That's actually not a problem for me. Markets are inefficient. Timing probably is possible. I don't know about that specific strategy, but I don't buy that markets *cannot* be timed. That's just boglehead dogma, in my opinion, though I don't intend to further distract from premise here, but nevertheless the assumption of independence, and homoscedasticity is almost definitely wrong. Perhaps, it's just necessary for modeling assumptions.
There are also problems with computational complexity. With the software I have, I can solve most asset allocation questions with an arbitrary utility function, dependent only on time and net worth, in a few minutes. If I were to use the same technique to solve a problem for non-i.i.d. markets, it would require more complicated software and orders of magnitude more computing power.
I wish I could discuss this more in-depth than time allows. Ah well, I plan to be around the forum for a while, so we may still have the time yet.

User avatar
Steve Reading
Posts: 1884
Joined: Fri Nov 16, 2018 10:20 pm

Re: Why Dollar Cost Averaging (DCA) is a mental accounting bias and should never be used [vs. lump sum]

Post by Steve Reading » Sun Jun 28, 2020 5:26 pm

Uncorrelated wrote:
Sun Jun 28, 2020 5:11 pm
Steve Reading wrote:
Sun Jun 28, 2020 2:53 pm
Uncorrelated wrote:
Sun Jun 28, 2020 2:50 pm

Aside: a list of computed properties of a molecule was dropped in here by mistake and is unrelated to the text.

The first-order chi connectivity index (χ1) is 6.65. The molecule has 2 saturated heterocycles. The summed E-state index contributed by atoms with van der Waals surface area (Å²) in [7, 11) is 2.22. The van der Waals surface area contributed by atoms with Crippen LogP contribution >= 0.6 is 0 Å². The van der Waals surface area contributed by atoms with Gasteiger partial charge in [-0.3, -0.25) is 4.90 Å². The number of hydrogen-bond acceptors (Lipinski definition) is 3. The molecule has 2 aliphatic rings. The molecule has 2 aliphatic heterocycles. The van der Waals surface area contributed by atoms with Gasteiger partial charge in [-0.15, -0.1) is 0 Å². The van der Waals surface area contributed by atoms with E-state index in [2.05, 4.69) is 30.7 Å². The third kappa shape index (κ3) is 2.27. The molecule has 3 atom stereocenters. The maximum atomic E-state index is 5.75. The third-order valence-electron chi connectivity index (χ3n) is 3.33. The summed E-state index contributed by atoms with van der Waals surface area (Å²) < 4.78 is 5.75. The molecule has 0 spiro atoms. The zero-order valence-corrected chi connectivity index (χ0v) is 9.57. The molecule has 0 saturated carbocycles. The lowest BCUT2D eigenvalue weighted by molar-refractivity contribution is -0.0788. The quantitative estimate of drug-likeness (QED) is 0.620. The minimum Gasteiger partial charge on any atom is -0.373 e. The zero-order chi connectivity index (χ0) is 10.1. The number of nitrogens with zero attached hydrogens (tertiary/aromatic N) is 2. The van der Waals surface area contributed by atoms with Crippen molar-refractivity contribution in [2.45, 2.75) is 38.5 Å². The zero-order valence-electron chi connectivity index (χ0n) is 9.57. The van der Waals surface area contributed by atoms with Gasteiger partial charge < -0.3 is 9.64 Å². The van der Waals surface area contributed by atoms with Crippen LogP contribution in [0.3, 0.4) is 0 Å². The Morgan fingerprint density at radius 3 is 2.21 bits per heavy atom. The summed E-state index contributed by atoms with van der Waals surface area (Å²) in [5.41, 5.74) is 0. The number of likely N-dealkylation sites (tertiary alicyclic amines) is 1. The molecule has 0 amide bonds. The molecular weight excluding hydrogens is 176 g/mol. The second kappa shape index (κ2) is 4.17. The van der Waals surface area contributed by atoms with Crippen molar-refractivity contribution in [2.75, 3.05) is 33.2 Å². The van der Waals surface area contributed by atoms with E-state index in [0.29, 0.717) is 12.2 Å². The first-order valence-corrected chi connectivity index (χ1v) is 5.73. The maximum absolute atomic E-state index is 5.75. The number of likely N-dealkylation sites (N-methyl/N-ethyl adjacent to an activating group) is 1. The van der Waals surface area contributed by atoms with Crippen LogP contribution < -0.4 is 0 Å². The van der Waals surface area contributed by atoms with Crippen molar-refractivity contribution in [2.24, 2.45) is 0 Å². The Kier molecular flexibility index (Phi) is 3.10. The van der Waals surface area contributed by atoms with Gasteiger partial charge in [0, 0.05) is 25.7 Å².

I don't even know what my own utility function is, I just picked a number that looked reasonable.
If you're talking about CRRA, what number did you personally pick that looked reasonable to you? Just curious.
I choose γ ≈ 2.5, which results in an asset allocation of approximately 90% equities and 10% bonds with my return assumptions.

I probably don't have a CRRA, but I don't know what else would be appropriate. As usual in optimization, the main problem is an unclear definition of utility.
I don't know how much your dutch social security would cover, but assuming it's at least 10% of your overall wealth by the time you retire, does that imply you'll be 100% in stocks as a retiree? I know you abstain from leverage.

User avatar
Steve Reading
Posts: 1884
Joined: Fri Nov 16, 2018 10:20 pm

Re: Why Dollar Cost Averaging (DCA) is a mental accounting bias and should never be used [vs. lump sum]

Post by Steve Reading » Sun Jun 28, 2020 5:37 pm

nigel_ht wrote:
Sun Jun 28, 2020 5:20 pm
Uncorrelated wrote:
Sun Jun 28, 2020 5:11 pm
Steve Reading wrote:
Sun Jun 28, 2020 2:53 pm
Uncorrelated wrote:
Sun Jun 28, 2020 2:50 pm
I don't even know what my own utility function is, I just picked a number that looked reasonable.
If you're talking about CRRA, what number did you personally pick that looked reasonable to you? Just curious.
I choose γ ≈ 2.5, which results in an asset allocation of approximately 90% equities and 10% bonds with my return assumptions.

I probably don't have a CRRA, but I don't know what else would be appropriate. As usual in optimization, the main problem is an unclear definition of utility.